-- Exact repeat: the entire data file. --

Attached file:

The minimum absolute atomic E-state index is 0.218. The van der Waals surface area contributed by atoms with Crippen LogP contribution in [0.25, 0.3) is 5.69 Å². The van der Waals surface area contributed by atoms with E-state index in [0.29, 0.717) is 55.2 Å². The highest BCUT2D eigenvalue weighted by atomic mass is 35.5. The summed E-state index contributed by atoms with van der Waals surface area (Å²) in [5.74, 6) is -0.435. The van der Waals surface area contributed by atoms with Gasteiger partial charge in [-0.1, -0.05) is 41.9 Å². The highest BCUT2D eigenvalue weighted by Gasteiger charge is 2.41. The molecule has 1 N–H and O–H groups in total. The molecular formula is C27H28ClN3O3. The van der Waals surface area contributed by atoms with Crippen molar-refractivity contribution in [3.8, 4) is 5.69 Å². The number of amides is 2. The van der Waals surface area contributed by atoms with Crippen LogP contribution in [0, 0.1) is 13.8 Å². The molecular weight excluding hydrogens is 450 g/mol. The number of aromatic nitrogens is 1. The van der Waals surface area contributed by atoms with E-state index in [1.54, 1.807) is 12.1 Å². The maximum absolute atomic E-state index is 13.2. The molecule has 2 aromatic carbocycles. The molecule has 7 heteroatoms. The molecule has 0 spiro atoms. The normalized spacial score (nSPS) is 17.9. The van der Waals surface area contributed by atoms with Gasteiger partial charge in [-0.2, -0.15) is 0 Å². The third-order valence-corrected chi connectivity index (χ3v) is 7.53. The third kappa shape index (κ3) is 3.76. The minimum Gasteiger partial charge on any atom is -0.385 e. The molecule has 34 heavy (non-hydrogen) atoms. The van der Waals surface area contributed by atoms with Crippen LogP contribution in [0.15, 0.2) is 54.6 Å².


The minimum absolute atomic E-state index is 0.218. The van der Waals surface area contributed by atoms with Crippen LogP contribution in [0.25, 0.3) is 5.69 Å². The van der Waals surface area contributed by atoms with E-state index in [0.29, 0.717) is 55.2 Å². The highest BCUT2D eigenvalue weighted by atomic mass is 35.5. The summed E-state index contributed by atoms with van der Waals surface area (Å²) in [5.74, 6) is -0.435. The van der Waals surface area contributed by atoms with Gasteiger partial charge in [-0.1, -0.05) is 41.9 Å². The highest BCUT2D eigenvalue weighted by Gasteiger charge is 2.41. The molecule has 1 N–H and O–H groups in total. The molecular formula is C27H28ClN3O3. The van der Waals surface area contributed by atoms with Crippen molar-refractivity contribution in [3.8, 4) is 5.69 Å². The number of amides is 2. The van der Waals surface area contributed by atoms with Crippen LogP contribution in [0, 0.1) is 13.8 Å². The molecular weight excluding hydrogens is 450 g/mol. The number of aromatic nitrogens is 1. The van der Waals surface area contributed by atoms with E-state index in [1.54, 1.807) is 12.1 Å². The maximum absolute atomic E-state index is 13.2. The molecule has 2 aromatic carbocycles. The molecule has 7 heteroatoms. The molecule has 0 spiro atoms. The normalized spacial score (nSPS) is 17.9. The van der Waals surface area contributed by atoms with Gasteiger partial charge in [-0.2, -0.15) is 0 Å². The third-order valence-corrected chi connectivity index (χ3v) is 7.53. The third kappa shape index (κ3) is 3.76. The minimum Gasteiger partial charge on any atom is -0.385 e. The molecule has 34 heavy (non-hydrogen) atoms. The van der Waals surface area contributed by atoms with Crippen LogP contribution in [0.15, 0.2) is 54.6 Å².